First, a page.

Experts agree that this drop in crime could be explained by several factors. It’s quite possible that crime as we know it today is in mutation. The surge in cybercrime and rise in crimes like online scams, identity theft, production and distribution of child pornography, human trafficking and cyberbullying, at the expense of more traditional crimes, suggest that crime is transforming.
This reality poses significant challenges for police forces. These new types of crime, sometimes committed in several geographic locations at a time, mean that police officers need to develop new skills in conjunction with their partners, namely their colleagues from municipal, provincial and national police forces. Aware of this reality, the SPVM continuously seeks to foster the development of technologies and analysis tools to better respond to these new challenges and to more traditional public safety issues, such as road safety or crime associated with organized crime and street gangs.
Adapting to social realities
In a major, constantly evolving urban centre, police officers must deal with increasingly complex issues. In Montréal, the mosaic of social realities has an impact on the work of its police officers. During their encounters with the public, they need to contend with a diversified and aging population as well as a multitude of economic and social conditions. The Montréal police force comes in many forms: a police officer on a bicycle downtown, intervening in a conflict between a homeless person and a merchant; a community officer from the West Island visiting an elementary school to speak about bullying; a patroller in the south end of the city, meeting with an imam whose mosque has been covered by heinous graffiti; and an investigator recording the statement of an elderly lady, who has fallen victim to a phone scam.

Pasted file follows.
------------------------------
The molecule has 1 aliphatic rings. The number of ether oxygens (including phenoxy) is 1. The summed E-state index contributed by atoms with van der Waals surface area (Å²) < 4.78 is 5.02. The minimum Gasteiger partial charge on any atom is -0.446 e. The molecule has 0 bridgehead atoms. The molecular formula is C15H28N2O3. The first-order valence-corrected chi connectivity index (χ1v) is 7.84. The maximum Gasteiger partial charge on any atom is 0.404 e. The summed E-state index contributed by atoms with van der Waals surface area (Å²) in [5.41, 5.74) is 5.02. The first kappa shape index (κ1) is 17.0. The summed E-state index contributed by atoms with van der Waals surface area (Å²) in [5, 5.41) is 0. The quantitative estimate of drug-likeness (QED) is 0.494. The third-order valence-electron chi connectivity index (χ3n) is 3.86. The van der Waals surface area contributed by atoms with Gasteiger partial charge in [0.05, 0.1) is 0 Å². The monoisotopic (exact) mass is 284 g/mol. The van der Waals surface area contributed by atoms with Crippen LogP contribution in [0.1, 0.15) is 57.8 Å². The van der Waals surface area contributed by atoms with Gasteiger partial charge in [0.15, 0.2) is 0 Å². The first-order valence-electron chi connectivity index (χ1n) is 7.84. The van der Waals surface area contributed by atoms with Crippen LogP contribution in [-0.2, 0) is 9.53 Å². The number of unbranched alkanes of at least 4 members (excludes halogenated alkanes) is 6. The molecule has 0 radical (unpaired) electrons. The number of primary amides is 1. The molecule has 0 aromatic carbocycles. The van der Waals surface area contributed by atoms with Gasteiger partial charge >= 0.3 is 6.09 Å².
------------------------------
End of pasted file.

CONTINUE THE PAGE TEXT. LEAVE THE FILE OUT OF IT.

SPVM police officers come face-to-face with today’s social realities on a daily basis. They intervene among people with social and mental health issues many times per day. These interventions, often recurring, are the daily reality of patrollers and investigators. They force police officers to go beyond their more traditional law enforcement duties.
In the face of complex issues such as these, the SPVM has set up co-ordinated response teams, in partnership with mental health and social care workers. Over the years, these intervention models have proved effective in the face of recurring social issues, such as homelessness and mental health issues.
The Équipe mobile de référence et d’intervention en itinérance (EMRII) is a good example of these response teams. The EMRII is a team of health-care workers from the Centre de services et de santé (CSSS) and SPVM police officers. The team carries out local work to reach the homeless or those at risk of becoming homeless who are often involved in police interventions, and then refer them to the appropriate services in order to promote their reintegration.
The Équipe de soutien aux urgences psychosociales (ÉSUP) is another success story. It is also comprised of SPVM police officers and social workers patrolling in mixed teams and intervening directly with individuals in crisis situations or who are mentally ill. The team is dispatched by 911 agents who receive an emergency call or called in by police officers working on the scene of a distress call concerning a mental health issue. The team’s work consists of supporting police officers during interventions and referring them to the appropriate services (e.g., legal, health or community support).
The community police model